Friday, April 18, 2008

No Shirking Responsibility for Website Accessibility


While the grant is a decent amount of money, the tuition at Royal Roads is extremely high (on par with MBA programs here). But it will help me devote myself fulltime to my studies and research. This means I'll be wrapping up my job as a web producer in a few months and instead focusing on my new career as an Internet researcher.

SSHRC, which stands for Social Sciences and Humanities Research Council of Canada, gives research grants to students and universities. I submitted my proposal to them to study website accessibility.

Here's is some background material on the issue of website accessibility and what I hope to research:

Website accessibility encompasses many groups in Canada, the visually impaired, including those with low to no vision, are particularly limited by existing barriers, due to website code that either prevents or causes problems using adaptive technology. The needs of the visually impaired can often be accommodated easily through adjustments to the website code, such as by providing options for different font sizes or alternative text for images.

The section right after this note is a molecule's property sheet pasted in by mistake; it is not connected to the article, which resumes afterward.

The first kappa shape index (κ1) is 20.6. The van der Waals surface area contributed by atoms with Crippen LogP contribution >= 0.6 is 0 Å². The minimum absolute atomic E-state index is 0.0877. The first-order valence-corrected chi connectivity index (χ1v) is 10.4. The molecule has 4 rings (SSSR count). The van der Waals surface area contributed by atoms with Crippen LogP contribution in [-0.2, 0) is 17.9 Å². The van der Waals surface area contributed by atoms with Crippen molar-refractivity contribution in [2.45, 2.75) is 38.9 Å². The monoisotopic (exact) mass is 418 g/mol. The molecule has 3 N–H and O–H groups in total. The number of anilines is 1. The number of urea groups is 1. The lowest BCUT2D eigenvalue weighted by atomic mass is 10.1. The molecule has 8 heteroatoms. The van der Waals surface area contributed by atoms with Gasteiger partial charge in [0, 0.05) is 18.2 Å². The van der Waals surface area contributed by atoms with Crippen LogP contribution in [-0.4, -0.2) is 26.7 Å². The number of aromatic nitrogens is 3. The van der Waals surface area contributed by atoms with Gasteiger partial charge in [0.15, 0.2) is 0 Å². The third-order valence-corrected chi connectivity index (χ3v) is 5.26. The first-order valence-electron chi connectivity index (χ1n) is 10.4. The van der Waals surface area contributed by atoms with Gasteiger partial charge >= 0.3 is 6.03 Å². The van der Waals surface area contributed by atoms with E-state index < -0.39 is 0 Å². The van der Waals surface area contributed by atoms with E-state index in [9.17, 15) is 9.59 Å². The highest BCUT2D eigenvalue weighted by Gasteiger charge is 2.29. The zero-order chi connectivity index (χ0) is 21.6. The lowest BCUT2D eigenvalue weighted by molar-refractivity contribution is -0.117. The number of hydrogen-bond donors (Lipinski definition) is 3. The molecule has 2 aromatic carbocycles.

Even though the World Wide Web Consortium (W3C), the governing body for web standards, published website accessibility standards as far back as 1999, many websites in Canada are still not accessible to the visually impaired. The standards set forth by the W3C form the basis of defining website accessibility, as they are the most widely accepted standards by both the Web and visually-impaired communities. The ramifications of website accessibility affect both the website owners, whether a business owner or shareholders, as well as the website users, in this case those with visual disabilities.

My study will focus on the people who have the authority and the access to enact and maintain the changes for accessibility; these individuals range from programmers and developers to business managers and leads. I have not found any research, however, focusing on why many Canadian website managers, that is those who have the authority over websites, have not made their websites accessible.

I have previously blogged about some of the difficulties in making a website accessible that I have encountered, not least of which are the confusing and at times impossible criteria set forth by the W3C and a lack of fully adequate educational material for website developers on this issue. This spurred me on to research the topic more and I have found this is an area in definite need of further investigation.

If you know of some good information on this topic or are a website producer/manager/developer or have any thoughts on the issue, please help me out.

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